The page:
“It is never easy to recommend an increase in property tax rates, but Metro and our public schools are both vitally important to our County’s continued prosperity, and both are in urgent need of additional funding,” Schwartz said in a press release.

Other areas of spending increases, as outlined in the press release and in a press briefing Thursday morning, include streetlight maintenance, road paving, facilities maintenance, land acquisition, public safety and economic development.

Schwartz said streetlight maintenance and road maintenance, in particular, were identified as top priorities in resident satisfaction surveys.

The number of county-owned streetlights has increased 40 percent over the past five years, contributing to an average repair time of 30 days for minor outages and up to 120 days for major outages. Under the proposed budget, there would be an $910,000 increase in streetlight and trail light funding, adding five new full-time positions, two vehicles, a consultant, equipment and supplies, with the goal of reducing the length of minor repairs to 3 days and major repairs to 1-2 months.

“It’s a safety issue,” Schwartz said of dark streetlights. “People want their government to do the basics before other things.”

Road paving, meanwhile, would receive a $3.3 million boost in funding, with $15.2 million budgeted by Schwartz in FY 2018. Arlington has accelerated its paving program over the past few years, with the goal of raising the county’s Pavement Condition Index to the “high 70s” on a 1-100 scale, according an official at the briefing.

Schwartz’s budget includes $3.5 million for maintenance of synthetic turf fields and other county facilities, $2 million for land acquisition, $250,000 in grants to connect businesses to the county’s ConnectArlington fiber network, a new economic development employee focused on assisting child care businesses, and a 3.25 percent merit salary increase for county employees.

Also included are seven additional sheriff’s deputies, three additional 911 call-takers three additional police officers, all funded “through reallocation of existing resources,” plus two large fire department recruit classes to make up for projected retirements and other attrition.

“[The budget] continued the multi-year-focus on the three priorities I have laid out: economic development, service delivery and transparency, and strategic budget planning and fiscal sustainability, while addressing the core service demands of the County mainly through budget reallocations,” said Schwartz.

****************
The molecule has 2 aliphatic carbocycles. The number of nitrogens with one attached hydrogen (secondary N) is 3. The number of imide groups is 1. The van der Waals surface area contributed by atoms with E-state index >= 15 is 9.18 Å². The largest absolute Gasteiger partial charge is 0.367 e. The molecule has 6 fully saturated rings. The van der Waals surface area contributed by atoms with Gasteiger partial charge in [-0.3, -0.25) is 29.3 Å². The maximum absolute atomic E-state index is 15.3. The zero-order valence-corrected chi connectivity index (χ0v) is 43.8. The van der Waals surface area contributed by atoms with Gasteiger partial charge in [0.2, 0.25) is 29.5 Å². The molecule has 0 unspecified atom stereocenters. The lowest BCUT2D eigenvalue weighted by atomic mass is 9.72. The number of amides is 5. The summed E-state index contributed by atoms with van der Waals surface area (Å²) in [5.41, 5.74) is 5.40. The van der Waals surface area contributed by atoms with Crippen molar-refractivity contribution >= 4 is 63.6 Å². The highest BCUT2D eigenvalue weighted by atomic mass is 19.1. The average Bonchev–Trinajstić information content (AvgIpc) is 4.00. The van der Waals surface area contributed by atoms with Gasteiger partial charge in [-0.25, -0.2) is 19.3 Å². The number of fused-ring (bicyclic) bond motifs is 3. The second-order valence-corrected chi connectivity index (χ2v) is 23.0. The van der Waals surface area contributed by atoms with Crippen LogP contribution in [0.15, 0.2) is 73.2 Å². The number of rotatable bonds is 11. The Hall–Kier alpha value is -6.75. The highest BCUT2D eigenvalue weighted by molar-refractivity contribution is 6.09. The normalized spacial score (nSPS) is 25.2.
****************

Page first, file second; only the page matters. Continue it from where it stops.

Schwartz proposes raising a number of county fees, to “bear a reasonable relationship to the service for which the fee is imposed,” including:

  • Raising the household solid waste rate by $6.88 to $314.16 annually
  • Raising the water/sewer rate by 35 cents to $13.62 per thousand gallons, an estimated annual increase of $24.50 per household
  • New “accessory homestay” (Airbnb, etc.) permit fee of $60
  • An unspecified increase in aquatics and gymnastics program fees “to meet the increased capacity in the programs.”

The public budget and tax/fee hearings are scheduled for March 28 and 30.

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County Needs More Land for Support Services, Says County Manager

As Arlington County continues to grow in population and in services provided by the county government, the need for more land to support those services is increasing, says County Manager Mark Schwartz.

Schwartz spoke about the land needs in a county-produced video, above, which was released late last week.

He pointed out that only 12 percent of county- and school-owned land is designated for support services — maintenance yards, storage facilities, etc.

“This is not enough space,” Schwartz said.

Putting the need in perspective, Schwartz pointed out that the county last year filled 12,000 potholes over its 975 lane miles of roadway, repaired 271 water main breaks over its 525 miles of water mains, and facilitated 3.1 million rides on its 65 (soon to be 90, by 2020) ART buses.

All of that work and maintenance requires support facilities, and the county’s current facilities are getting too crowded.

Schwartz said that supporting the “needs and wants of this community” is “a real challenge with limited space,” which will require “smart and tough decisions about addressing these needs.”

Arlington County is currently considering a $30 million land acquisition near Washington-Lee High School and subsequent, proposed land swap, which would provide additional property near Shirlington in exchange for a portion of the acquired land.

Together, the two actions would add a net 7.3 acres of industrial-zoned land to county ownership.

In the video, Schwartz said the land swap proposal is “attractive,” but noted that no decisions have been made yet.

“We wanted to be transparent and release the proposal as soon as possible,” he said. At its Dec. 13 meeting, the County Board is expected to direct Schwartz to move forward with negotiations on the proposal.